Are you saying that the game simulation breaks down, or are you saying that you just don’t know how to model this for prediction in your AI? Can you share a replay link illustrating this situation?
 danBhentschel
@pb4608, awesome reply.
 Making the assumption that the pods never overlap is an idea I will try.
 Yes, I was detecting negative collisions meaning that the pods overlapped due to positional rounding errors. While it may seem rare, it actually happens reasonably frequently at the beginning of the game when all pods are near each other. The minimum impulse exacerbates the issue, as a small tap/overlap can start a chain reaction.
 Rejecting simultaneous collisions wont solve the problem, as they may not actually be simultaneous: three in a row, but only two overlap the overlapping pods will collide and the middle pod will begin the endless bouncing.
I think that rejecting negative collisions is the way to go. Thanks.
@player_one, it is my simulation of the game where the problem arises, the actual game itself is fine.
Just in case anyone has a similar problem (position rounding game output causing spurious collisions):
There are two types:
a) Two pods very near each other and are not about to collide, their positions have been rounded and the pods become overlapped. This situation can be ignored and no collisions need to be resolved.
b) Two pods very near each other and are about to collide, their positions have been rounded and the pods become overlapped. In this case, the collision should be resolved. I chose to resolve at t=0 and ignore the overlap.
Example:
Imagine pods have a radius of 2
Pod A at (0.6, 0.6) and
Pod B touching but not overlapping Pod A at (3.35, 3.35) [by Pythagoras to 3 significant figures]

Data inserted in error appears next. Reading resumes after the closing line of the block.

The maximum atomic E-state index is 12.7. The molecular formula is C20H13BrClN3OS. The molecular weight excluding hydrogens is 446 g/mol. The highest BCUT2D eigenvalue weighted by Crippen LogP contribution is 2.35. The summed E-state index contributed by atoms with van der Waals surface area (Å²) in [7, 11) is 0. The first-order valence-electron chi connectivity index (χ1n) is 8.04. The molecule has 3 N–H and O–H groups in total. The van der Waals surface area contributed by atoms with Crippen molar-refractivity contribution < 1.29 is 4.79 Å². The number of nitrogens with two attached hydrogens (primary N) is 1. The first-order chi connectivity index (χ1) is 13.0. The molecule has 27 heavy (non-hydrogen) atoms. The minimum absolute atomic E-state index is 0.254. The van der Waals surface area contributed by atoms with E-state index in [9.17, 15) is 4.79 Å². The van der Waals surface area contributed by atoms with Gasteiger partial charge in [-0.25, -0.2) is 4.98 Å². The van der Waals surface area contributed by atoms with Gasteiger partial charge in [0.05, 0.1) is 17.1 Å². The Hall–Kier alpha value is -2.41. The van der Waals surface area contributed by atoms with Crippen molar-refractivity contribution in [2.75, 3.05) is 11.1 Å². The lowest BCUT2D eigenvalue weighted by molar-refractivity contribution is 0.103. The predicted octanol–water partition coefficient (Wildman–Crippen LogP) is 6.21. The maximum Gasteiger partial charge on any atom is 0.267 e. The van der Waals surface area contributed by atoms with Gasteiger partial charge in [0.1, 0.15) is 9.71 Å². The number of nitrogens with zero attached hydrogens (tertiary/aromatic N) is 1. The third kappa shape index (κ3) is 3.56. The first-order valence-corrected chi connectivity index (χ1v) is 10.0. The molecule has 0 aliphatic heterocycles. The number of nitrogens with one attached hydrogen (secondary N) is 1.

Then the CodinGame engine prints these positions as:
Pod A (1, 1)
Pod B (3, 3)
And the pods are overlapping.
If the pods were moving toward each other, a collision should be resolved, otherwise ignore.
If you ignore all cases of overlap, you will be ignoring valid collisions, and if you have a visualizer for your own simulations, you will sometimes see pods enter each other.
I’m not sure how the CodinGame engine itself handles these cases, but this way seemed to make sense (the CodinGame engine will only have this issue when float/double truncation causing overlap, which is far more rare than the overlap caused by the game output’s integer rounding).
Anyone have ideas on a simple bouncer/chaser bot to train against? I’m really struggling with this.
I read in the other forum thread about using target  4*velocity as a point to aim at, but it’s quite vague what the target is in this scenario (the checkpoint or enemy racer?).
My current bot targets enemyRacer.pos + (checkpoint.pos  enemyRacer.pos) * 0.8, but it is not very good at all.
I am having an issue understanding the logic of finding out the nextCheckpoint variable so I can make the pod slow down and start turning towards the checkpoint after the current checkpoint. writing in java.